Over the years, Barry and Claudia Leon lived happily all over the States. They both had full and varied careers in psychology, college teaching, business, and biology. But after retiring to their 56-acre ranch in Texas, the couple decided they wanted to add another place—this time international—to their long list of residences.
They decided this move would be different. They’d keep their residence in Texas and divide their time between their old home and their new one.
They chose to live six months out of the year in Costa Rica. “It had everything we were looking for: a reasonable cost of living, a stable government and economy, high quality medical care, a wonderful climate, and friendly, welcoming local people. And it’s only a 3.5 hour flight from Houston,” says Barry.
“On our trial trip, we focused on three areas: Atenas, Naranjo, and Grecia. Atenas was the most ideal for us. It’s big enough to have everything we need on a daily basis. But small enough to be able to get to know people,” says Barry. “We fell in love with Atenas mostly for the locals. They are outgoing, warm, welcoming, sincere, and honest.”
The couple’s 2010 trip ended with the purchase of a newly constructed, three-bedroom, furnished house in the Lomas del Paraiso (the Hills of Paradise) gated development in Atenas, which is only 35 minutes from the international airport in the capital San José.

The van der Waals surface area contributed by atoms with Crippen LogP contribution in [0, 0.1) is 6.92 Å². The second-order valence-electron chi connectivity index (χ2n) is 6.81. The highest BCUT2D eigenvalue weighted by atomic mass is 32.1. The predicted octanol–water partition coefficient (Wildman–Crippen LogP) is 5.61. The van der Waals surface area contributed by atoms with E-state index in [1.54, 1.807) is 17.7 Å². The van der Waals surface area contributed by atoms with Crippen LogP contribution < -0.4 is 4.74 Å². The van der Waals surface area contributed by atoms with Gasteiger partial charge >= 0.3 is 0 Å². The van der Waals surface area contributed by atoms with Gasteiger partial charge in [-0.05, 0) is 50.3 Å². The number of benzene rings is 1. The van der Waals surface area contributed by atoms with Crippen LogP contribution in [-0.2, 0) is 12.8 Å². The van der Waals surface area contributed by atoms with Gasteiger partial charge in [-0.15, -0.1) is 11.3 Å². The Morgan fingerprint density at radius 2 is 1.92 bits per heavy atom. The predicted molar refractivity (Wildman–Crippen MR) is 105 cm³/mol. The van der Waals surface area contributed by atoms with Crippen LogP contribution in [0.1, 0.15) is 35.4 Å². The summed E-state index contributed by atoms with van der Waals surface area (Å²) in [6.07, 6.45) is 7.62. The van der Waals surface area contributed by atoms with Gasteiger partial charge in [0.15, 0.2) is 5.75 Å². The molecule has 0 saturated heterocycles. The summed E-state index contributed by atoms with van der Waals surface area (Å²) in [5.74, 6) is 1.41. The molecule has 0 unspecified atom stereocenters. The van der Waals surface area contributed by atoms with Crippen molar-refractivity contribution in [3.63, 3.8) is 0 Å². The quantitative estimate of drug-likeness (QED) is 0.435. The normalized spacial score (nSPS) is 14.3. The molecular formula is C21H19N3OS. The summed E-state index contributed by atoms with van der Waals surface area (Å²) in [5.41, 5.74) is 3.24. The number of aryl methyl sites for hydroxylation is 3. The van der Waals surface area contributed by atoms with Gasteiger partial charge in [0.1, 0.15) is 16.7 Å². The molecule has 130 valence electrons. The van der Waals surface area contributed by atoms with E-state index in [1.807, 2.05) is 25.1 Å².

“Our home has staggeringly beautiful views of two mountain ranges and the lights from both local villages and the town of Puriscal. It’s only 30 minutes from a major metro area. But it would cost at least three times in the States as it costs here,” says Barry. “We get to enjoy it half of the year, during the rainy season in Costa Rica, which is when it’s uncomfortably hot in Texas. With Costa Rican summers and Texas winters, we have wonderful weather year round.”
During the rest of the year, the couple rents their home as a way of earning extra income to enhance their traveling lifestyle. What about daily life in Atenas? “We love the quality and prices of fruits and vegetables, fish, pork, and chicken,” Barry says. “Anything that is made or grown here is significantly less expensive than in the U.S. While driving one day, we bought a bag of 12 red peppers from a street vendor for $2. In the States, we would have paid $2 for each pepper.”
“Dividing our time between Texas and Costa Rica adds variety to our lives, which we value highly,” Barry explains. “In fact, to extend this variety, we now have our ranch up for sale and plan to buy a home in the South of France after it sells. Then we will divide our time between Costa Rica and France.”
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